The LMA’s newly-released Green Loan Principles provide a standardised reference point for the budding wholesale green loan market.
Treasurers tasked with obtaining green finance to drive their company’s sustainability efforts may have new cause to consider green loans. The Loan Market Association (LMA) and the Asia Pacific Loan Market Association (APLMA) issued guidelines late last month, creating a high-level framework to support the development of this nascent market.
The Green Loan Principles (GLP), created by the LMA in partnership with a range of financial institutions active in the green loan market, build on the International Capital Market Association’s (ICMA) Green Bond Principles (GBP) to promote consistency across financial markets.
“The green loan market is young and holds lots of promise,” says Clare Dawson, Chief Executive at the LMA. “It is therefore an important first step to put in place principles that give investors and borrowers a reference point when building green loan structures. This will ultimately bring more confidence to the market and support its long-term development.”
Guidelines in focus
In brief, the GLPs state that qualifying loans must be utilised to finance or refinance “green projects”. This is the “fundamental determinant of a green loan” says the LMA. These projects can range from harnessing renewable energy to building offices that meet regionally, nationally or internationally recognised standards or certifications.
The principles also state that borrowers should clearly communicate environmental sustainability objectives to lenders and outline how they determine their projects as green. Borrowers should also highlight any other related eligibility criteria, including any potential material environmental risks associated with the projects it is financing.
As is the case with green bonds, the proceeds of green loans “should be credited to a dedicated account” or “otherwise tracked by the borrower in an appropriate manner”. If a loan has multiple tranches, each green tranche must be clearly designated, with proceeds of the green tranche(s) credited to a separate account or tracked by the borrower.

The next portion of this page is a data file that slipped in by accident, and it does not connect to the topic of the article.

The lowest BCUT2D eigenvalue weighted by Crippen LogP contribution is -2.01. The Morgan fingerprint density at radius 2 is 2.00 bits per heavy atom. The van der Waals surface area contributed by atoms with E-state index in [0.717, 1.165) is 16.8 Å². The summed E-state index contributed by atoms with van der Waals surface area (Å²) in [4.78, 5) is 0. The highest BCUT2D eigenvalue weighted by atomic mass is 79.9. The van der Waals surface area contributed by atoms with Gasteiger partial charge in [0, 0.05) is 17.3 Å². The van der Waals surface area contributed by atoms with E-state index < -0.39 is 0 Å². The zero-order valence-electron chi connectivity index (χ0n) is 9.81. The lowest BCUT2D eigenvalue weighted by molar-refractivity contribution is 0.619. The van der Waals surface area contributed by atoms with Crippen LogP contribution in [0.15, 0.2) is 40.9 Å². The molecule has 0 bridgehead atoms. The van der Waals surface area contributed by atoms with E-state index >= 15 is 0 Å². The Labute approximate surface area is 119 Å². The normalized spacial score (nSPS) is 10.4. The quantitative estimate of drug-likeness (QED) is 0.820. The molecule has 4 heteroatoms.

When it comes to reporting, the GLPs diverge slightly from the GBPs. This is to reflect the fact that the loan market is private, explains Dawson. The principles reflect this, saying that information around the specific use of proceeds only needs to be provided to those institutions participating in the loan. This is unlike the green bond market where this information must be made public.
The private nature of the market also means that green loans do not necessarily require external verification, says Dawson. Lenders already have in-depth knowledge of their clients’ activities, although certification can give extra credibility to the deal.
“The GLPs will bring further consistency and credibility to the market,” comments Karl Nolson, Head of Global Lending Group at Barclays Corporate Banking. “Given minimum size constraints in the green bond market, the introduction of GLPs opens use-of-proceeds financing to a larger pool of corporate clients, allowing green financing across the continuum.”
A market on the rise
Green loans have existed in some shape or form since 2014, when UK retailer, Sainsbury’s, issued the first green loan. And while it has taken some time for the market to pick up, 2017 proved to be a watershed year, with more corporates using the product.
“Green and environmental issues are global concerns and a wide variety of corporates are increasingly looking at the potential to take advantage of green loans,” explains Barclays’ Nolson. “At present, European blue chips have secured sustainability-linked financing, with corporates in the UK looking to use-of-proceeds green financings such as green loans for LED lighting or green asset finance for purchase of more efficient operating assets.
Reports indicate that in Europe, the total volume of green loans syndicated is roughly €15bn. Notable deals include Iberdrola’s €5.3bn green loan and Philips’ €1bn revolving credit facility arranged by ING.
There is also increased activity in Asia. This year has seen Olam secure a US$500m green revolving credit facility, whilst Beijing Jingneng Clean Energy launched a US$220m green loan into syndication last month.
“For corporate issuers, green loans offer clear benefits,” says Matt Rhys-Evans, Director, Syndicated Finance at ING. “This is because sustainability is an important topic for all businesses and green loans are another way for a company to highlight their efforts in this space.”
Rhys-Evans notes that there can be further advantages for corporates, such as pricing, if the interest rate of the loan is aligned with sustainability metrics. For example, in the case of Philips, the interest rate of the loan is dependent on the company’s year-on-year sustainability performance improvement.
More to come
Given the increased and broader interest in green financing, it is expected that the market will continue to grow over the coming years, this being boosted by the GLPs.
However, the LMA’s Dawson notes that it is important that the market continues to evolve and differentiate itself from other forms of green financing. “We are currently exploring ways to extend the GLPs and build mechanisms that accommodate general purpose loan facilities in addition to specific project financing. This will broaden the green loan market considerably.”